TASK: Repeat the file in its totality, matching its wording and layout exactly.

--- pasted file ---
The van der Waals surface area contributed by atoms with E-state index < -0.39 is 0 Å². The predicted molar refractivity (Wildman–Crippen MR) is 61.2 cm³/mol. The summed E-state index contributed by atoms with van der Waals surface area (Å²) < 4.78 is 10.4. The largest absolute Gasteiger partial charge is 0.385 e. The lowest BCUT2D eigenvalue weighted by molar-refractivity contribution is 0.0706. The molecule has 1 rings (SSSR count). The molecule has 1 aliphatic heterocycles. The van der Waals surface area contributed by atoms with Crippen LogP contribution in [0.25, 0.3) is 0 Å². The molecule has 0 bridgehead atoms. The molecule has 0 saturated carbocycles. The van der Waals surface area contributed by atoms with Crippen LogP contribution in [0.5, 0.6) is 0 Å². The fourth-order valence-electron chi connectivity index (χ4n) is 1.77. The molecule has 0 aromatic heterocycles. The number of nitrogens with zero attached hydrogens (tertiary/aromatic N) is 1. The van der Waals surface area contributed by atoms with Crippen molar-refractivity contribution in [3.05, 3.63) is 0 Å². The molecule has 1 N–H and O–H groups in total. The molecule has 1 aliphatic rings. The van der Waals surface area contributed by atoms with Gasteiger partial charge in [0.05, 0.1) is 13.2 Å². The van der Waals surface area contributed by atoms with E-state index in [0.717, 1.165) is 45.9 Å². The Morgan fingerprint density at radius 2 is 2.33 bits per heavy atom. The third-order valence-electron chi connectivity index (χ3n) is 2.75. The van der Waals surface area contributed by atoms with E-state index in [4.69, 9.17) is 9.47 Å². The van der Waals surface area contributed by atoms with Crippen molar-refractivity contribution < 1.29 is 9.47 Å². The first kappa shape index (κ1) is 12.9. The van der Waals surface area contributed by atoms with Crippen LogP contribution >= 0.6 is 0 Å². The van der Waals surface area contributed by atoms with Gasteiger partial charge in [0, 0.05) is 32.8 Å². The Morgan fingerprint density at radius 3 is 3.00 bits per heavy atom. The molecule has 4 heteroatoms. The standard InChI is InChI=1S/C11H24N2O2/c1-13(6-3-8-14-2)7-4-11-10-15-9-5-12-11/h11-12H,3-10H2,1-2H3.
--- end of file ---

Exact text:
The van der Waals surface area contributed by atoms with E-state index < -0.39 is 0 Å². The predicted molar refractivity (Wildman–Crippen MR) is 61.2 cm³/mol. The summed E-state index contributed by atoms with van der Waals surface area (Å²) < 4.78 is 10.4. The largest absolute Gasteiger partial charge is 0.385 e. The lowest BCUT2D eigenvalue weighted by molar-refractivity contribution is 0.0706. The molecule has 1 rings (SSSR count). The molecule has 1 aliphatic heterocycles. The van der Waals surface area contributed by atoms with Crippen LogP contribution in [0.25, 0.3) is 0 Å². The molecule has 0 bridgehead atoms. The molecule has 0 saturated carbocycles. The van der Waals surface area contributed by atoms with Crippen LogP contribution in [0.5, 0.6) is 0 Å². The fourth-order valence-electron chi connectivity index (χ4n) is 1.77. The molecule has 0 aromatic heterocycles. The number of nitrogens with zero attached hydrogens (tertiary/aromatic N) is 1. The van der Waals surface area contributed by atoms with Crippen molar-refractivity contribution in [3.05, 3.63) is 0 Å². The molecule has 1 N–H and O–H groups in total. The molecule has 1 aliphatic rings. The van der Waals surface area contributed by atoms with Gasteiger partial charge in [0.05, 0.1) is 13.2 Å². The van der Waals surface area contributed by atoms with E-state index in [0.717, 1.165) is 45.9 Å². The Morgan fingerprint density at radius 2 is 2.33 bits per heavy atom. The third-order valence-electron chi connectivity index (χ3n) is 2.75. The van der Waals surface area contributed by atoms with E-state index in [4.69, 9.17) is 9.47 Å². The van der Waals surface area contributed by atoms with Crippen molar-refractivity contribution < 1.29 is 9.47 Å². The first kappa shape index (κ1) is 12.9. The van der Waals surface area contributed by atoms with Crippen LogP contribution >= 0.6 is 0 Å². The van der Waals surface area contributed by atoms with Gasteiger partial charge in [0, 0.05) is 32.8 Å². The Morgan fingerprint density at radius 3 is 3.00 bits per heavy atom. The molecule has 4 heteroatoms. The standard InChI is InChI=1S/C11H24N2O2/c1-13(6-3-8-14-2)7-4-11-10-15-9-5-12-11/h11-12H,3-10H2,1-2H3.